Sudden oak death (Phytophthora ramorum) was discovered in a small number of rhododendron bushes along one of the park’s trails.
Visitors have been told to stick to pathways and keep dogs on a lead in signposted areas in order to prevent spreading.
The Forestry Commission said there was no risk to human health.
Mike Seddon, deputy surveyor for the New Forest, said: “As a result of routine monitoring undertaken as part of national measures to protect Britain’s trees and forests against Phytophthora ramorum, infection has been confirmed on some Rhododendron ponticum bushes.
“We are now working with Defra to determine the exact scale and extent of the outbreak, and to destroy infected plants,” he added
“In the meantime the public may continue to enjoy visiting the New Forest as usual.
“However, to help prevent the spread of the disease, we ask that in signposted infected areas they stay on the footpaths, keep dogs on leads, and do not take plant cuttings. There is no risk to human health.”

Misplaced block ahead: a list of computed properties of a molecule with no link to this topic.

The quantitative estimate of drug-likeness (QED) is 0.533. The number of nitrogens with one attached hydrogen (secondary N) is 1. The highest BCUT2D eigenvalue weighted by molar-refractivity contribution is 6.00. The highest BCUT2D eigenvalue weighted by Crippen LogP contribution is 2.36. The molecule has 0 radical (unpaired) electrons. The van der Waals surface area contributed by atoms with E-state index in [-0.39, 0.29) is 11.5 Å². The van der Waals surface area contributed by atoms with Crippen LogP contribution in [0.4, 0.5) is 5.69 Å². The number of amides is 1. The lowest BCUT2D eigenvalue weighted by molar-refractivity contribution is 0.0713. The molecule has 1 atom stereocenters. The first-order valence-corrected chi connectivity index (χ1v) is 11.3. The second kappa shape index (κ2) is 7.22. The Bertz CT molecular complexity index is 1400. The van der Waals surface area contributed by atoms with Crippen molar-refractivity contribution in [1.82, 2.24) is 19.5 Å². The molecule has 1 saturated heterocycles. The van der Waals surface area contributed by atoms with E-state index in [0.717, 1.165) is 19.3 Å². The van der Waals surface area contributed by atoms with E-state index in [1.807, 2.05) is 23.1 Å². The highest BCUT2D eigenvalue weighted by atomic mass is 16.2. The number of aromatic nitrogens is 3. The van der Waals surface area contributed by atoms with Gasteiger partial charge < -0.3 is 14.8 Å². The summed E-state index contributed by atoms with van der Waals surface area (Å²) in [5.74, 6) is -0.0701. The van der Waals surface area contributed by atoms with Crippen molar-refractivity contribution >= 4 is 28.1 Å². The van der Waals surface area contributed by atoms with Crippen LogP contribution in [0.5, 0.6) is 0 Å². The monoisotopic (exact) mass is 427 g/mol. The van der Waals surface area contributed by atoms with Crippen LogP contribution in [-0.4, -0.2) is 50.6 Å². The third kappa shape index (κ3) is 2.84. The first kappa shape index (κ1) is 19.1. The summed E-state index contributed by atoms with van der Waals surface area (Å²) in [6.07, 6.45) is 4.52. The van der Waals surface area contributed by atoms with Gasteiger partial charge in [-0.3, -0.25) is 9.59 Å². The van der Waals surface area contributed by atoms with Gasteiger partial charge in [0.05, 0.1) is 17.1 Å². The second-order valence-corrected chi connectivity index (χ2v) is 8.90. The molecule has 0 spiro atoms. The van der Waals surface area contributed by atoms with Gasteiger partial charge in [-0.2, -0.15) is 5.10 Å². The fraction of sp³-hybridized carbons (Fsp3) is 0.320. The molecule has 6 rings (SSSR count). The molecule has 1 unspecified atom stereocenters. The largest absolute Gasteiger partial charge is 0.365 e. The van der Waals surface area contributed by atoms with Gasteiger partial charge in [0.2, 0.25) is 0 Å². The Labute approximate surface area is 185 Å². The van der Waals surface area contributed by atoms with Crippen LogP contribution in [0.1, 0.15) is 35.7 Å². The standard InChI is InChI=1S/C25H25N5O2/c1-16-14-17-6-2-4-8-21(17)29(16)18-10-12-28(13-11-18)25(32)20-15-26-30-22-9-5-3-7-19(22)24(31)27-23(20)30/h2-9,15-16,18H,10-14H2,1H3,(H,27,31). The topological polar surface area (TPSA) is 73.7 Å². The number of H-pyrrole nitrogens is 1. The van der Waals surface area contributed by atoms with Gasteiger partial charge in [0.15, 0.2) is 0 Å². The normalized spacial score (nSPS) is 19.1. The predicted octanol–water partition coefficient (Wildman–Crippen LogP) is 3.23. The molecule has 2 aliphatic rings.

Sudden oak death was first identified in California, where it has made tan oak trees a rarity.
It causes roots and leaf discolouration, resulting in the death of the infected plants.
In the UK, rhododendron and viburnum are most commonly affected.
Mr Seddon added that, despite its nickname, sudden oak death actually poses little risk to the New Forest’s oak trees.
“There is, however, evidence that other species, such as beech and ash, are susceptible,” he said.
“Our approach therefore is to find out exactly the extent and severity of the outbreak and destroy the infected shrubs and plants to minimise the risk of the infection spreading into the New Forest’s trees.
“We have set up a survey of the area within 3.0km (1.8-mile) of the outbreak.”
Signs have been erected in the forest giving more information.
Source: BBC News website